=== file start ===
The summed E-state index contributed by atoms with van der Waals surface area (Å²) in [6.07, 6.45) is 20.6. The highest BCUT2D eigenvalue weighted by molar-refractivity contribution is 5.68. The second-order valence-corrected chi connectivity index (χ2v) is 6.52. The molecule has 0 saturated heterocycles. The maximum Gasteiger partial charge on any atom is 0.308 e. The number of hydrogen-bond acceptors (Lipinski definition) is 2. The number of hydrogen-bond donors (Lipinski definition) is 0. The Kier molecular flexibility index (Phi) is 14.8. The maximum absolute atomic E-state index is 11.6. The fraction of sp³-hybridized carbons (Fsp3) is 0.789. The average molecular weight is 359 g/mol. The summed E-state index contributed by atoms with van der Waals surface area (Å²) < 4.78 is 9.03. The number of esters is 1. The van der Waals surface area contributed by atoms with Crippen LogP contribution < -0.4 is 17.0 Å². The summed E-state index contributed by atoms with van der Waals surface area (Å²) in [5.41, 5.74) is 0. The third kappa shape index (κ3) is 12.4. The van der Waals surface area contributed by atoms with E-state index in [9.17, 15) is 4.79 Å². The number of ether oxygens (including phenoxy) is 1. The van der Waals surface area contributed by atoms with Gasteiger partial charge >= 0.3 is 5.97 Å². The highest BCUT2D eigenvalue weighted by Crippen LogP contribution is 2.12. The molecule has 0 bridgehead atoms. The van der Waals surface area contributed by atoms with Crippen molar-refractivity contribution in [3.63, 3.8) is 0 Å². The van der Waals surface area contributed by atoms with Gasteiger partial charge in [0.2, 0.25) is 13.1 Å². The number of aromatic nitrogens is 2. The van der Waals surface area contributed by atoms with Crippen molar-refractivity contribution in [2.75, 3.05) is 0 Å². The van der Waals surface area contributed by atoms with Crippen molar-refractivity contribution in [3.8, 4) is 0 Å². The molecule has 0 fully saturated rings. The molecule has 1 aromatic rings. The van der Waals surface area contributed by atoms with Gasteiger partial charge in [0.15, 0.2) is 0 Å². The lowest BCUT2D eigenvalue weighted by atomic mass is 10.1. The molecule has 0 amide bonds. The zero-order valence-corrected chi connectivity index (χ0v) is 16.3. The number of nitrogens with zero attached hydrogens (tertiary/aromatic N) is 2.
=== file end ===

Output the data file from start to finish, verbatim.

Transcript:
The summed E-state index contributed by atoms with van der Waals surface area (Å²) in [6.07, 6.45) is 20.6. The highest BCUT2D eigenvalue weighted by molar-refractivity contribution is 5.68. The second-order valence-corrected chi connectivity index (χ2v) is 6.52. The molecule has 0 saturated heterocycles. The maximum Gasteiger partial charge on any atom is 0.308 e. The number of hydrogen-bond acceptors (Lipinski definition) is 2. The number of hydrogen-bond donors (Lipinski definition) is 0. The Kier molecular flexibility index (Phi) is 14.8. The maximum absolute atomic E-state index is 11.6. The fraction of sp³-hybridized carbons (Fsp3) is 0.789. The average molecular weight is 359 g/mol. The summed E-state index contributed by atoms with van der Waals surface area (Å²) < 4.78 is 9.03. The number of esters is 1. The van der Waals surface area contributed by atoms with Crippen LogP contribution < -0.4 is 17.0 Å². The summed E-state index contributed by atoms with van der Waals surface area (Å²) in [5.41, 5.74) is 0. The third kappa shape index (κ3) is 12.4. The van der Waals surface area contributed by atoms with E-state index in [9.17, 15) is 4.79 Å². The number of ether oxygens (including phenoxy) is 1. The van der Waals surface area contributed by atoms with Gasteiger partial charge >= 0.3 is 5.97 Å². The highest BCUT2D eigenvalue weighted by Crippen LogP contribution is 2.12. The molecule has 0 bridgehead atoms. The van der Waals surface area contributed by atoms with Crippen molar-refractivity contribution in [3.63, 3.8) is 0 Å². The van der Waals surface area contributed by atoms with Gasteiger partial charge in [0.2, 0.25) is 13.1 Å². The number of aromatic nitrogens is 2. The van der Waals surface area contributed by atoms with Crippen molar-refractivity contribution in [2.75, 3.05) is 0 Å². The van der Waals surface area contributed by atoms with Crippen molar-refractivity contribution in [3.8, 4) is 0 Å². The molecule has 0 fully saturated rings. The molecule has 1 aromatic rings. The van der Waals surface area contributed by atoms with Gasteiger partial charge in [0.15, 0.2) is 0 Å². The lowest BCUT2D eigenvalue weighted by atomic mass is 10.1. The molecule has 0 amide bonds. The zero-order valence-corrected chi connectivity index (χ0v) is 16.3. The number of nitrogens with zero attached hydrogens (tertiary/aromatic N) is 2.